This variety coupled with the potential to freely determine own access, membership, and monetization rights creates a plethora of potential entry points and business models for automotive OEMs that want to stake a claim in the metaverse. (Exhibit 1)
Figure 1: Exemplary metaverse architecture by layer and business model
In the first blog in this series, we argued that investing in the metaverse is a high-risk, high-reward opportunity for carmakers. Sales and marketing – the subject of this post – illustrate the point. OEMs need to select the right approach for their business model to avoid the potential hazards. In some cases, they may even decide that the metaverse has nothing to offer their target customers or that the risks are too great to justify any downstream investment.
Existing approaches by carmakers to leveraging the metaverse range from transposing physical sales experiences to virtual worlds to augmenting physical sales channels with metaverse-derived elements and technologies. Many OEMs and even Tier 1 suppliers have already introduced metaverse features in marketing and sales to enable customers to experience a car in an immersive way without leaving their own home, for example, via gaming platforms. Some OEMs such as Honda even allow customers to purchase a car via the metaverse, and Hyundai and others are likely to follow soon.
We see three distinct segments emerging as more carmakers include metaverse elements and technologies in their marketing and sales activities.
More segments may emerge as metaverse technologies advance, creating further downstream opportunities for OEMs to explore. For example, Honda has demonstrated that digital non-fungible tokens (NFTs) make it feasible to introduce exclusiveness into the virtual world by marketing and selling digital “limited editions” of vehicles. When a virtual car buyer purchases one of Honda’s NFTs, they acquire a unique token on the blockchain ledger that proves they uniquely own the digital asset. In March of this year, Honda’s Acura brand began offering NFTs to the first 500 people to pre-order its 2023 Integra model, which is being marketed using metaverse tools and technologies. (Figure 2)
Figure 2: Carmakers and suppliers’ metaverse activities
The sheer variety of existing downstream approaches to using the metaverse shows that the automotive industry is just at the beginning of a journey. Even Facebook’s parent company, Meta, does not expect the metaverse to realise its full potential for another ten years. With this in mind, we believe that OEMs should adopt the following medium-to-long term metaverse marketing and sales strategies, depending on their business model and target customers:
Around the world, automobile customers display widely differing levels of digital literacy. OEMs therefore need to find a tailored approach when using the metaverse in sales and marketing, depending on which customer segments and specific customer behaviors they are trying to target. In this context, it is important to bear in mind that the metaverse will not be suitable for every OEM or a necessity for all brands. Every carmaker should start their metaverse journey by first answering the question: is this really for us?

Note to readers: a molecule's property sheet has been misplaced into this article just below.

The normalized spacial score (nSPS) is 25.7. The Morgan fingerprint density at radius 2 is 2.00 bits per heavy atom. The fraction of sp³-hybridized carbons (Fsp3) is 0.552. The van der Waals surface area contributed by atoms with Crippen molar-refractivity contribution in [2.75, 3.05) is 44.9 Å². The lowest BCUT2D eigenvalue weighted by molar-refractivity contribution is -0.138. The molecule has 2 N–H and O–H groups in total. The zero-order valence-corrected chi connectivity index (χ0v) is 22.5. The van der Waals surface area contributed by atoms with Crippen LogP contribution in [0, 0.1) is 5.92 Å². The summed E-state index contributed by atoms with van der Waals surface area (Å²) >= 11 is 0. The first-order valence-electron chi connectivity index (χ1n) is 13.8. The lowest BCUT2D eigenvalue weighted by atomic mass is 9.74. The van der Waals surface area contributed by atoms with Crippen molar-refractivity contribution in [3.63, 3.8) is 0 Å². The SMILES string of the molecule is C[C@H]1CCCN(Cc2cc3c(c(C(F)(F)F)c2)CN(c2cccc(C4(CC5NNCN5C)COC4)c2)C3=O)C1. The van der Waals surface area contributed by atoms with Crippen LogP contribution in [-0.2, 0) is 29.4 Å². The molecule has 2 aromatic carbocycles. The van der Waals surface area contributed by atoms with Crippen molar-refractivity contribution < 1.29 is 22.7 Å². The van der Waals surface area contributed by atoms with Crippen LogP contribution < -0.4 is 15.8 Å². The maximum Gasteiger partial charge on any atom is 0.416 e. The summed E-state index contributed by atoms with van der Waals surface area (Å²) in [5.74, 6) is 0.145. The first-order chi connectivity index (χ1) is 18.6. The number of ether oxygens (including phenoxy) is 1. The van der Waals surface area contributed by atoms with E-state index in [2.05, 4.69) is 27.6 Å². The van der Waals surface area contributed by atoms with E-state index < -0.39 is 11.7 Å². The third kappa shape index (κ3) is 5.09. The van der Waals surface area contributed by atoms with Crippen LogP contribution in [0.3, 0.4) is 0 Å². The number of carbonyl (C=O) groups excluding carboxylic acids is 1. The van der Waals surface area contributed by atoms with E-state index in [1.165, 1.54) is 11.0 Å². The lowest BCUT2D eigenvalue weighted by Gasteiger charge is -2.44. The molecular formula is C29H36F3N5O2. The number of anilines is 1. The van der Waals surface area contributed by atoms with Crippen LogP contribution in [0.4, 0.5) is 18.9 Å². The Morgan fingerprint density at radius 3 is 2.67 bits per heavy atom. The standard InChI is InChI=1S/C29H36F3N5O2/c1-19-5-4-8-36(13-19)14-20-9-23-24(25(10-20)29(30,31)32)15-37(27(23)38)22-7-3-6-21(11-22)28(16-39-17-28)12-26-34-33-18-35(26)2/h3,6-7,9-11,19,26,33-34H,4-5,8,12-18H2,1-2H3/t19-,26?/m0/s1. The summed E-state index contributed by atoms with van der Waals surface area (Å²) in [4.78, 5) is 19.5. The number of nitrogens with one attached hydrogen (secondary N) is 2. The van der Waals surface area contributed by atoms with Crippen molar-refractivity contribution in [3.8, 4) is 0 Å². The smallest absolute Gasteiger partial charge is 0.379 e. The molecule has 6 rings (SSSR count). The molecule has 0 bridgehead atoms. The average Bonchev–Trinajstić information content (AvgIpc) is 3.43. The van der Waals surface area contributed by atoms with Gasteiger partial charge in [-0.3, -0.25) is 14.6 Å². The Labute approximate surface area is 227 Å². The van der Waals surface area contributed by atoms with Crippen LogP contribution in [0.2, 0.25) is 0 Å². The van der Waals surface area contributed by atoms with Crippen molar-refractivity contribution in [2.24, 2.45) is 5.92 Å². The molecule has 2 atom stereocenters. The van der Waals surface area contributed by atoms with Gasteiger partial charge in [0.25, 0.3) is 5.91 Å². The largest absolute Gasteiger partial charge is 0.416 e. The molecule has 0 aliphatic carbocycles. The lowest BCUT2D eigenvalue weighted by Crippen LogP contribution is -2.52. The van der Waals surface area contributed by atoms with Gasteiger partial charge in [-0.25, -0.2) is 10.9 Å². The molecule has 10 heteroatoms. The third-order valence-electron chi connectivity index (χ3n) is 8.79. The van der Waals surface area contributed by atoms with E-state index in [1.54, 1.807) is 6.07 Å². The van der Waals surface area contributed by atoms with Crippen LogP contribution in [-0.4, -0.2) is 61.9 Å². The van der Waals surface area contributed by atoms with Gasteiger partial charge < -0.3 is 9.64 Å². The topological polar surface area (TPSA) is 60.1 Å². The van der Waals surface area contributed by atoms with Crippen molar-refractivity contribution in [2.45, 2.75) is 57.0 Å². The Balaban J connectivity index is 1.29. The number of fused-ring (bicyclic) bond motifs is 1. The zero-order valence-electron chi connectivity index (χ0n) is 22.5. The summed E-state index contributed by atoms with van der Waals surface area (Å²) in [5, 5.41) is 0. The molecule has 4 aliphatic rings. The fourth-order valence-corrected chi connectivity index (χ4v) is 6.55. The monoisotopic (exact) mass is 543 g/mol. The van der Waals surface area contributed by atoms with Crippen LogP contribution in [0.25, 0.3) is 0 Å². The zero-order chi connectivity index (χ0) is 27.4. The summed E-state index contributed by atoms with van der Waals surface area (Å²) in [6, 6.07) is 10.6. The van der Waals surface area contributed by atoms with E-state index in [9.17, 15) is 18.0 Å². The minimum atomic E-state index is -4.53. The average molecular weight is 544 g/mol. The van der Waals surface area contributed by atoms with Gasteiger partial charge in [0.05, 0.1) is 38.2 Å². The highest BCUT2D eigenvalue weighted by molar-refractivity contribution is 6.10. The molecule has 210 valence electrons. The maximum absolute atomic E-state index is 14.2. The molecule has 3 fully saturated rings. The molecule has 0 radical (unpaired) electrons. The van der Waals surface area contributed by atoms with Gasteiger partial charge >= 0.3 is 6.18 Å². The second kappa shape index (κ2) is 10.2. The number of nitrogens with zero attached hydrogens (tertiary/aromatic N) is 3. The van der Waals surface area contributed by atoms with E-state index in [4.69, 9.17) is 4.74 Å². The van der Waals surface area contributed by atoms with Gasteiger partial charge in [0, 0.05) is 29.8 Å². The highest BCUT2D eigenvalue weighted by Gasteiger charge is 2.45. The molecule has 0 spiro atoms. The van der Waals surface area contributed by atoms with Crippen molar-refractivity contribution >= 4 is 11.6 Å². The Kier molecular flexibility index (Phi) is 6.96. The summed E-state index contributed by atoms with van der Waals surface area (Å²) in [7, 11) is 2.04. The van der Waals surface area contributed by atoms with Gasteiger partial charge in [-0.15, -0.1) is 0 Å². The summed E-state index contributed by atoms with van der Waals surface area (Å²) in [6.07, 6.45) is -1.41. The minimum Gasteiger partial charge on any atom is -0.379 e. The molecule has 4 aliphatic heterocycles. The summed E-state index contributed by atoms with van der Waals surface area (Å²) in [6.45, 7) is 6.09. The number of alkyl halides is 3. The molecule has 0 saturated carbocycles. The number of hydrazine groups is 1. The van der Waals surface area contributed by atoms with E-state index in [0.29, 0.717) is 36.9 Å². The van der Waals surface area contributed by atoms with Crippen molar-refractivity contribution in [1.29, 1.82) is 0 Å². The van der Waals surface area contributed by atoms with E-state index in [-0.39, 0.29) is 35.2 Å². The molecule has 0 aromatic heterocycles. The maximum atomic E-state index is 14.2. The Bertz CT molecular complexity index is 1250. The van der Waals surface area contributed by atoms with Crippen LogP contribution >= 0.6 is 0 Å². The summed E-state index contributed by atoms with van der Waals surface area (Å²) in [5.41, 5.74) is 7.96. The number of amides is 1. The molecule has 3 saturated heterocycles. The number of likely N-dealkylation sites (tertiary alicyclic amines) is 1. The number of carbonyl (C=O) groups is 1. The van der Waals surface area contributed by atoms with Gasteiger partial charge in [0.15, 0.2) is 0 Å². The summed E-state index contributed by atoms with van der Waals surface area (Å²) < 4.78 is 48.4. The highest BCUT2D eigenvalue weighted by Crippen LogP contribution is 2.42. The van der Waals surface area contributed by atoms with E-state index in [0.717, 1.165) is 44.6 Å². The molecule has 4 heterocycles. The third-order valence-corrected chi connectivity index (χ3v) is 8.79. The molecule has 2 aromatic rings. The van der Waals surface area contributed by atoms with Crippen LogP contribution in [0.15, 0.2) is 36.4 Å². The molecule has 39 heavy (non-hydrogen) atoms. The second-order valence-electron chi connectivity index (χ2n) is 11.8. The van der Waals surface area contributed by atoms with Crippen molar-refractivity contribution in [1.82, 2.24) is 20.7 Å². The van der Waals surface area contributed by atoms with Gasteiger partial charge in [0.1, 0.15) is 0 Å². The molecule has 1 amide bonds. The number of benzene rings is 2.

Over the next decade, the metaverse’s expected evolution will influence the downstream strategies of OEMs – in particular, how virtual cultures develop and worlds are regulated in different countries and regions. For example, it is already evident that regional variations in data protection regulation will have a critical bearing on future models for virtual worlds. It is even conceivable that the dominant model will be a replica of the real world that exists in one or several virtual worlds, with the same spatial and temporal dimensions. In this virtual replica, OEMs will compete for prime retail locations and stores that sell at the same price per square meter as in the real world.
What will not change, however, is the sheer range and diversity of automobile customer preferences and priorities around the world (Figure 3).
Figure 3: No one-size-fits-all – Car buyers in the metaverse are the same as in real life
Berylls Digital Ventures (BDV) has identified five factors which characterize successful downstream strategies in the metaverse. OEMs should:
The surest route to failure is a one-size-fits-all approach, given the complexity and variety of metaverse applications that are already available to marketing and sales teams. OEMs need to understand where their customers are going and which metaverse activities by which start-ups are the most relevant before venturing into this space. As in the real world, so in the metaverse – the customer always comes first.
Dr. Jan Burgard (1973) is CEO of Berylls Group, an international group of companies providing professional services to the automotive industry.
His responsibilities include accelerating the transformation of luxury and premium OEMs, with a particular focus on digitalization, big data, connectivity and artificial intelligence. Dr. Jan Burgard is also responsible for the implementation of digital products at Berylls and is a proven expert for the Chinese market.
Dr. Jan Burgard started his career at the investment bank MAN GROUP in New York. He developed a passion for the automotive industry during stopovers at an American consultancy and as manager at a German premium manufacturer.
In October 2011, he became a founding partners of Berylls Strategy Advisors. The top management consultancy was the origin of today’s Group and continues to be the professional nucleus of the Group.
After studying business administration and economics, he earned his doctorate with a thesis on virtual product development in the automotive industry.